Photo: Adobe Stock
Photo: Adobe Stock
Most Australians are unaware of the fees and charges they’re paying to their bank, according to new research from UBank.
UBank’s annual Know Your Numbers Index examined Australians’ knowledge of the financial fees and charges they’re paying over the course of a year, finding 76% of us don’t know how much we’re spending on bank fees.
According to the research, the average bank fee estimate from Australians is that they’re paying $328 a year, well below the Reserve Bank’s $468 figure.
This indicates we vastly underestimate how much we pay for banking services.
Broken down into individual products, only 20% of Australians can accurately recall the fees they pay on home loans in a single year.
Just 11% know their fees associated with superannuation.
This becomes confusing when you consider other insights the research revealed around the attitudes we have towards bank fees.
Despite the low levels of knowledge, 47% of Australians “hate paying fees”, and 41% consider “good value products” the most important factor when choosing a bank.
UBank’s CEO Lee Hatton said Australians should spend some time understanding the fees they’re paying and why.
“Australians are typically very savvy – except when it comes to knowing how much they pay in bank fees,” Ms Hatton said.
“Given the average Aussie has six different bank accounts, it’s no surprise they’re finding it hard to keep track of the key financial numbers in their lives.”
Ms Hatton also said the more you know about your bank fees, the more you’ll save.
“We encourage Australians to take control and seek out fee-free products and accounts,” she said.
“There’s not only a great range of alternatives in the market, but it’s a simple way to instantly save hundreds.”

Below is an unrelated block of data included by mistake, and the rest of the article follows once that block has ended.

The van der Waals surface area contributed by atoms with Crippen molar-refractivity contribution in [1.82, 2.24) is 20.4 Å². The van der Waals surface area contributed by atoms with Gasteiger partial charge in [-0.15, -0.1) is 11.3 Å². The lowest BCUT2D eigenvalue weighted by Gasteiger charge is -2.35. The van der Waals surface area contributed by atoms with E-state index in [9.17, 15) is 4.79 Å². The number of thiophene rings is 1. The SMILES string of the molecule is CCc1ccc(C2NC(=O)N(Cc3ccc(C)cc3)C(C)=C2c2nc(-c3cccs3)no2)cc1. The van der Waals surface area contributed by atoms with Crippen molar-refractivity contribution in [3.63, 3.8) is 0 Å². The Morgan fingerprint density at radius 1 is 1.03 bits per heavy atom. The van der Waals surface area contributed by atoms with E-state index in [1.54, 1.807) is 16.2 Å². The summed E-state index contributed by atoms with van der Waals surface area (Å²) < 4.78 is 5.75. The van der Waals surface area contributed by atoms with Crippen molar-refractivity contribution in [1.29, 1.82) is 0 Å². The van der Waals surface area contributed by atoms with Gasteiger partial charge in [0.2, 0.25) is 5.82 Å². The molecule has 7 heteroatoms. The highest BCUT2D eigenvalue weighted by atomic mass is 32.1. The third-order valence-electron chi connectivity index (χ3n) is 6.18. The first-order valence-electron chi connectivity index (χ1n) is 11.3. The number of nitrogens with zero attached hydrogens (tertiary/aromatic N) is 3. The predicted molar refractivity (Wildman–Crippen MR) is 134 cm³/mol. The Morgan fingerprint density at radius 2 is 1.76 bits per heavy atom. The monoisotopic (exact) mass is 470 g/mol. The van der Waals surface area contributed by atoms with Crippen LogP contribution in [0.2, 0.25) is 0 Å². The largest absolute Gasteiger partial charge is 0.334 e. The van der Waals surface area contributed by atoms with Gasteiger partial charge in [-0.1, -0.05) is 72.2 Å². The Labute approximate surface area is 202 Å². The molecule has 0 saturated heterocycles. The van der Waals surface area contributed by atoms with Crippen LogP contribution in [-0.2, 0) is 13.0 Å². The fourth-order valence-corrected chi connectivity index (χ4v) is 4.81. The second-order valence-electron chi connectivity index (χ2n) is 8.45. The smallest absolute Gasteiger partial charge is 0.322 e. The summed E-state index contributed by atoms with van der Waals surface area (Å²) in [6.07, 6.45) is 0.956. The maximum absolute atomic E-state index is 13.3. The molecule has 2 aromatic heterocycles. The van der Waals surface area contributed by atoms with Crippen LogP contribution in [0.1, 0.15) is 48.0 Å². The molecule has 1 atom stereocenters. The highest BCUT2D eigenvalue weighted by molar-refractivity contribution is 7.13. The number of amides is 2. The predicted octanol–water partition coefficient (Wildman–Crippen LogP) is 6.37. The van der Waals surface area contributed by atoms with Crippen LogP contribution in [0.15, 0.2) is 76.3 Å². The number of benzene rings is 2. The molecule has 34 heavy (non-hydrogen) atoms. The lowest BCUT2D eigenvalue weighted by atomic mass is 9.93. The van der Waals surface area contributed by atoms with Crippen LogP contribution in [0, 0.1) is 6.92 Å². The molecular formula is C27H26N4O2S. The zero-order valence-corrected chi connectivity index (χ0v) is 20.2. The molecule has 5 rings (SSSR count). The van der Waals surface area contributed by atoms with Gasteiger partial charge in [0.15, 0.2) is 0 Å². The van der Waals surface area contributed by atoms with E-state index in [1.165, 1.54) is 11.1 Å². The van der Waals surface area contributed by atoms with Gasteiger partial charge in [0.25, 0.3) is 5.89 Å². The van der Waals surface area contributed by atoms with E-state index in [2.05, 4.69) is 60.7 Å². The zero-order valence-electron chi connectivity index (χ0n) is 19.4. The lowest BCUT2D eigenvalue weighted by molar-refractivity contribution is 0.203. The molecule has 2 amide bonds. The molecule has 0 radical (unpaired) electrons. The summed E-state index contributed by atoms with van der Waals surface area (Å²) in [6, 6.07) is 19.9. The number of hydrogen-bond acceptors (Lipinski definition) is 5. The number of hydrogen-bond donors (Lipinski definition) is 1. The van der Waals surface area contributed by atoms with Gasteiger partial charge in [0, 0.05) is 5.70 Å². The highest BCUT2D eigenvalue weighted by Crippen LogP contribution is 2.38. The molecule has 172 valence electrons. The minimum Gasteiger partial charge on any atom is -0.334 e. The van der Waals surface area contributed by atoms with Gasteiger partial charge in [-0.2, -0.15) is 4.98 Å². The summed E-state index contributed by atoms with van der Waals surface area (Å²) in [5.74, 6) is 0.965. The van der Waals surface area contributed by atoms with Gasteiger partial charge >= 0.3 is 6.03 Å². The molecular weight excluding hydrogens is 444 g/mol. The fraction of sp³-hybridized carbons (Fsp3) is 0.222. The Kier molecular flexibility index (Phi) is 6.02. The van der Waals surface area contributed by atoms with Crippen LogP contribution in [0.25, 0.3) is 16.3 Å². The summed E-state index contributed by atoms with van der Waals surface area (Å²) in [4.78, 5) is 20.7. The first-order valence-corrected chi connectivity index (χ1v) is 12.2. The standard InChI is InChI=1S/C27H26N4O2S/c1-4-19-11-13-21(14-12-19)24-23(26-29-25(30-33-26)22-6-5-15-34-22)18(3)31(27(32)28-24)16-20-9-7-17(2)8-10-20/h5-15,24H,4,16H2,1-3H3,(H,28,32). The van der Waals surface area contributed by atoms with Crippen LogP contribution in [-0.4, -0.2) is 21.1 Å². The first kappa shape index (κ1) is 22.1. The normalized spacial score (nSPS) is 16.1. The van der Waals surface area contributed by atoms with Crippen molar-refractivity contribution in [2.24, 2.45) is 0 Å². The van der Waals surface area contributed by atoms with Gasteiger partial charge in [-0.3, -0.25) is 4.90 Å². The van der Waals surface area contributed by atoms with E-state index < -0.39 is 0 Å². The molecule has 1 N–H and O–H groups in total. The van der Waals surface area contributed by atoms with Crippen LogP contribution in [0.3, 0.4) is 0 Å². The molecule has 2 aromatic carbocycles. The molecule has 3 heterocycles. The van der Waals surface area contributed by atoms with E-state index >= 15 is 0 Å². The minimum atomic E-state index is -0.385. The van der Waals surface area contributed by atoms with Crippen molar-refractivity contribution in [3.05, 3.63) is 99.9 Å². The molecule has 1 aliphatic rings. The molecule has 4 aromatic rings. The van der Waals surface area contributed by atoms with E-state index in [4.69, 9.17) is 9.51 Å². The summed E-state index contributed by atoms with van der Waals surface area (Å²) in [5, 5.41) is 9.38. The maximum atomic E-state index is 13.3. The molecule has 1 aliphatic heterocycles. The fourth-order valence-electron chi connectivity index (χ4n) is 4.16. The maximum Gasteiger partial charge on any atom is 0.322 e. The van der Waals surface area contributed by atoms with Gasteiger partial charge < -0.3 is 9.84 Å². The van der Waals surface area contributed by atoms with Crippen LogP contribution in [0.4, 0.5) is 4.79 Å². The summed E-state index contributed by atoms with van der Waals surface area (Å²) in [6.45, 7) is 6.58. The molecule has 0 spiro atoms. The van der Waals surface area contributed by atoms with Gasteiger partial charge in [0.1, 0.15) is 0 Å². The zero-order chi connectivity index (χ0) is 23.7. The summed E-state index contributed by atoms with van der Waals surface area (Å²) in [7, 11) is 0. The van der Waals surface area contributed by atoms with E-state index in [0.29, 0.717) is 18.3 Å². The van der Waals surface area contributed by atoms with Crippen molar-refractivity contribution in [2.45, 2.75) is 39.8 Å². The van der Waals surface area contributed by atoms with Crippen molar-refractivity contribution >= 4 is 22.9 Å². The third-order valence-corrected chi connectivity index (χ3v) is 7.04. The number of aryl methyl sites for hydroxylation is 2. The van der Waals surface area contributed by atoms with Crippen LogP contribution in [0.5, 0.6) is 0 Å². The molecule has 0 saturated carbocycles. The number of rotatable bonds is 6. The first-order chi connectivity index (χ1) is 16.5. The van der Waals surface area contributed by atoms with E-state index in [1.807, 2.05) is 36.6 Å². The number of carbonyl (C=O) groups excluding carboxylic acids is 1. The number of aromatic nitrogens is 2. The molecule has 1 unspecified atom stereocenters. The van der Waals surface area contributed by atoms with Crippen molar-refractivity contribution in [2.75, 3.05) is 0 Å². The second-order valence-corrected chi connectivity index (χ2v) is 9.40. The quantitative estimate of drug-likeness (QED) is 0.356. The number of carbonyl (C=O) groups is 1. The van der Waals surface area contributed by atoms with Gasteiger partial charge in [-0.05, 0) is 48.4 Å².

How well do we know the fees on different financial products?
- Only 21% of Australians accurately know the transaction account keeping fees/charges they pay in a year
- Only 22% of Australians know their overdrawn fees/charges
- Only 17% of Australians accurately know their chequing fees/charges
- Only 20% of Australians accurately know their overseas transaction fees/charges
- Only 20% of Australians accurately know their home loan-related fees/charges
- Only 23% of Australians accurately know their credit card fees/charges
- Only 11% of Australians accurately know their superannuation fees/charges
- Only 18% of Australians accurately know their personal loan or car loan fees/charges
Source: UBank 2019 Know Your Numbers Index
ATM fees the most unpopular
The most unpopular banking fee according to UBank’s research is the ATM withdrawal fee, with 27% of respondents naming it the fee they’re the least willing to pay for.
It’s not difficult to picture why – banks might not charge customers for using their own ATM networks, but independently-owned ATM networks can charge anything between $2 and $4 for transactions.
Cash advances, meanwhile, can attract interest charges of up to 3% on more expensive credit cards.
Account-keeping fees for savings and transaction accounts were the second-least popular fee at 16%, while home loan and credit card fees came equal third with 10% of the votes.
What are we willing to pay for?
It would seem Australians are willing to pay a little extra for a higher quality of service, with 26% of respondents saying so. A further 15% said they would pay more to speak to the same customer service team member each time.
Nearly a quarter (23%) said they’re prepared to pay more for new technology and better apps.
This comes just a few days after Commonwealth Bank launched a complete redesign of its popular banking app, used by 5.3 million people.
Of the developments being added, CommBank is including a new feature that helps customers avoid overdrawn fees.
According to UBank, only 22% of Australians know how much they pay in overdrawn fees or charges each year.
- AMP announces new high-interest introductory savings account rate
- Working from home due to COVID-19? Here's what it means for your tax return
- How will your credit score be affected by COVID-19?
- Could fixed home loans be about to start with a 1?
- Will a mortgage holiday affect your credit score?